Preserving the Well-Bred Horse

Skepticism ought to greet the revelation that the American military establishment has uncovered a new Rosetta Stone that bids fair to transform the subject of their profession.

Issue: Fall 1994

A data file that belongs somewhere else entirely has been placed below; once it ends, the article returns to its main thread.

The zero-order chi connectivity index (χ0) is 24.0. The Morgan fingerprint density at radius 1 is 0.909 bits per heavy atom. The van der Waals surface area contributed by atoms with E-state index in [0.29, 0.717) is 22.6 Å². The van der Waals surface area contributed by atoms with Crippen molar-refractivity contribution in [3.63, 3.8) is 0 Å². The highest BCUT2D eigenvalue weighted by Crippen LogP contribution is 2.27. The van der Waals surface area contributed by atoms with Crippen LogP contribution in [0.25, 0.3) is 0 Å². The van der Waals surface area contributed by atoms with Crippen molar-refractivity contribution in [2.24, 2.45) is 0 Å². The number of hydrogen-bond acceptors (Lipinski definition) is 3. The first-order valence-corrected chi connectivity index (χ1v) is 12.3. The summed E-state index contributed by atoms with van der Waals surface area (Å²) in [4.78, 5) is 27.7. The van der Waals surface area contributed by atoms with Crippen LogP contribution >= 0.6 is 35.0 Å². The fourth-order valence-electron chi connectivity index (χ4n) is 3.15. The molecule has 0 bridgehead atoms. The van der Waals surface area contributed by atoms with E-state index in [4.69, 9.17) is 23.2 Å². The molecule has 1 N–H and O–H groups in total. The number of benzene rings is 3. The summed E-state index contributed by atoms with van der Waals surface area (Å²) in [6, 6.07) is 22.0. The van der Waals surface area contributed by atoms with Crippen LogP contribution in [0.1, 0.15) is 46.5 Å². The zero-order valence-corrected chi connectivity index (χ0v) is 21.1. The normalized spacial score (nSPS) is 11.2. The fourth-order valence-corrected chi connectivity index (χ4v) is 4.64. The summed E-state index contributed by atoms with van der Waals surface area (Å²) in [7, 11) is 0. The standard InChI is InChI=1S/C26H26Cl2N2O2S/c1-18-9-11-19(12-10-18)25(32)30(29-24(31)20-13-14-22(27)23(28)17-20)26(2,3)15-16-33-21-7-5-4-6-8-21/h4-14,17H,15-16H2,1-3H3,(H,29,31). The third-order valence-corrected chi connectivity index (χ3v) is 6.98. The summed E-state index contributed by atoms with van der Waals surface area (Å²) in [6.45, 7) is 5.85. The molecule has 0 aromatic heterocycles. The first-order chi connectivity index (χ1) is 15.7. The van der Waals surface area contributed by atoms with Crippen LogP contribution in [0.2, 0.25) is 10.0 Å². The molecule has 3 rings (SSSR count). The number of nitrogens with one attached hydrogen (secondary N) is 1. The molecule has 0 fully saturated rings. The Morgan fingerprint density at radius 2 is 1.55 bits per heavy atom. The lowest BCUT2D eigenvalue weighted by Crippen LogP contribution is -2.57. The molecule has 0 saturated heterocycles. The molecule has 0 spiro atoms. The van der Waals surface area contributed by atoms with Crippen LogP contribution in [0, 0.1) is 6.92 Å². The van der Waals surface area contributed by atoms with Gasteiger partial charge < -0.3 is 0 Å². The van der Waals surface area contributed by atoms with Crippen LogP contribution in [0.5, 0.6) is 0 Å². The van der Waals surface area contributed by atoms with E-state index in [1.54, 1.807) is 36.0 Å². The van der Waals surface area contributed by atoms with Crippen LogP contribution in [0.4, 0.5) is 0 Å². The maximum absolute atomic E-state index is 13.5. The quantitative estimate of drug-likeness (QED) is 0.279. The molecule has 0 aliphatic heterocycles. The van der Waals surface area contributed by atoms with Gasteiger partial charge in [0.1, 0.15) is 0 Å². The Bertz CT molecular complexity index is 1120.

The technique has long formed an integral part of dialogue within the public square: institutions under siege embrace grandiose visions of change in order to deflect external pressures and preserve the essence of the status quo. Nowhere is the practice more widely or blatantly employed than in politics. Sensing the rising tide of sentiment that would "throw the rascals out," members of Congress hungry to retain office announce that the time is ripe for election reforms ostensibly designed to clean up politics once and for all. Yet such effrontery is hardly unique to politicians. With dissatisfaction at the inadequacy of American education grown rampant, the National Education Association finds the moment opportune to unveil bold new plans to reinvent public schools.

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